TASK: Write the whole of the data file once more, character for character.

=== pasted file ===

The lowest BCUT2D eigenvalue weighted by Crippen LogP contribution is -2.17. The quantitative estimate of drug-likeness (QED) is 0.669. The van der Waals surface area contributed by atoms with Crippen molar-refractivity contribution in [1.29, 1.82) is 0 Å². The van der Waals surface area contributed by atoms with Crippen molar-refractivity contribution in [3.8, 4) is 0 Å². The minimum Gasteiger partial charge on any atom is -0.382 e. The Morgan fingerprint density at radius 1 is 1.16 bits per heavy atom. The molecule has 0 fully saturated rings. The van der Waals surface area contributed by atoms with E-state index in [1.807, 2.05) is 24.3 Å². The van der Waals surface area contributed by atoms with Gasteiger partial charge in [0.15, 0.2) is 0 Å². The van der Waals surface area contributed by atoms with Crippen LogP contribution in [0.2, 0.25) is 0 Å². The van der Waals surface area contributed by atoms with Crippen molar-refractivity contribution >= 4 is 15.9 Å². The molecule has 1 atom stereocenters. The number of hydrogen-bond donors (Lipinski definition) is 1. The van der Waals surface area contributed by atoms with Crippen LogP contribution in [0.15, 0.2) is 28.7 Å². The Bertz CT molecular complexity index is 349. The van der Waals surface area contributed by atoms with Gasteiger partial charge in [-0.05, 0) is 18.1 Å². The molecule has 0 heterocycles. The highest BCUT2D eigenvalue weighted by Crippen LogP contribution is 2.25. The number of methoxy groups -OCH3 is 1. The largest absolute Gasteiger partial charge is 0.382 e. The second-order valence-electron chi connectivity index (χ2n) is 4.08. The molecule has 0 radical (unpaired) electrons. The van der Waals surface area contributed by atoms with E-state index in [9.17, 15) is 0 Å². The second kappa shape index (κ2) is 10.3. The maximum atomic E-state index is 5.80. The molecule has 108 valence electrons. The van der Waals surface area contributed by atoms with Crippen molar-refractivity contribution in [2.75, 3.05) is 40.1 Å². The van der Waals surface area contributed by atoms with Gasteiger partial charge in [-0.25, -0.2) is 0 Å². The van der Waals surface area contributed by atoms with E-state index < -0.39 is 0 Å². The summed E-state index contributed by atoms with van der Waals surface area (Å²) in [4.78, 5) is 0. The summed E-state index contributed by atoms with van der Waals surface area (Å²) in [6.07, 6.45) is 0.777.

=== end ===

The lowest BCUT2D eigenvalue weighted by Crippen LogP contribution is -2.17. The quantitative estimate of drug-likeness (QED) is 0.669. The van der Waals surface area contributed by atoms with Crippen molar-refractivity contribution in [1.29, 1.82) is 0 Å². The van der Waals surface area contributed by atoms with Crippen molar-refractivity contribution in [3.8, 4) is 0 Å². The minimum Gasteiger partial charge on any atom is -0.382 e. The Morgan fingerprint density at radius 1 is 1.16 bits per heavy atom. The molecule has 0 fully saturated rings. The van der Waals surface area contributed by atoms with E-state index in [1.807, 2.05) is 24.3 Å². The van der Waals surface area contributed by atoms with Gasteiger partial charge in [0.15, 0.2) is 0 Å². The van der Waals surface area contributed by atoms with Crippen LogP contribution in [0.2, 0.25) is 0 Å². The van der Waals surface area contributed by atoms with Crippen molar-refractivity contribution >= 4 is 15.9 Å². The molecule has 1 atom stereocenters. The number of hydrogen-bond donors (Lipinski definition) is 1. The van der Waals surface area contributed by atoms with Crippen LogP contribution in [0.15, 0.2) is 28.7 Å². The Bertz CT molecular complexity index is 349. The van der Waals surface area contributed by atoms with Gasteiger partial charge in [-0.05, 0) is 18.1 Å². The molecule has 0 heterocycles. The highest BCUT2D eigenvalue weighted by Crippen LogP contribution is 2.25. The number of methoxy groups -OCH3 is 1. The largest absolute Gasteiger partial charge is 0.382 e. The second-order valence-electron chi connectivity index (χ2n) is 4.08. The molecule has 0 radical (unpaired) electrons. The van der Waals surface area contributed by atoms with E-state index in [9.17, 15) is 0 Å². The second kappa shape index (κ2) is 10.3. The maximum atomic E-state index is 5.80. The molecule has 108 valence electrons. The van der Waals surface area contributed by atoms with Crippen molar-refractivity contribution in [2.75, 3.05) is 40.1 Å². The van der Waals surface area contributed by atoms with Gasteiger partial charge in [-0.25, -0.2) is 0 Å². The van der Waals surface area contributed by atoms with E-state index < -0.39 is 0 Å². The summed E-state index contributed by atoms with van der Waals surface area (Å²) in [4.78, 5) is 0. The summed E-state index contributed by atoms with van der Waals surface area (Å²) in [6.07, 6.45) is 0.777.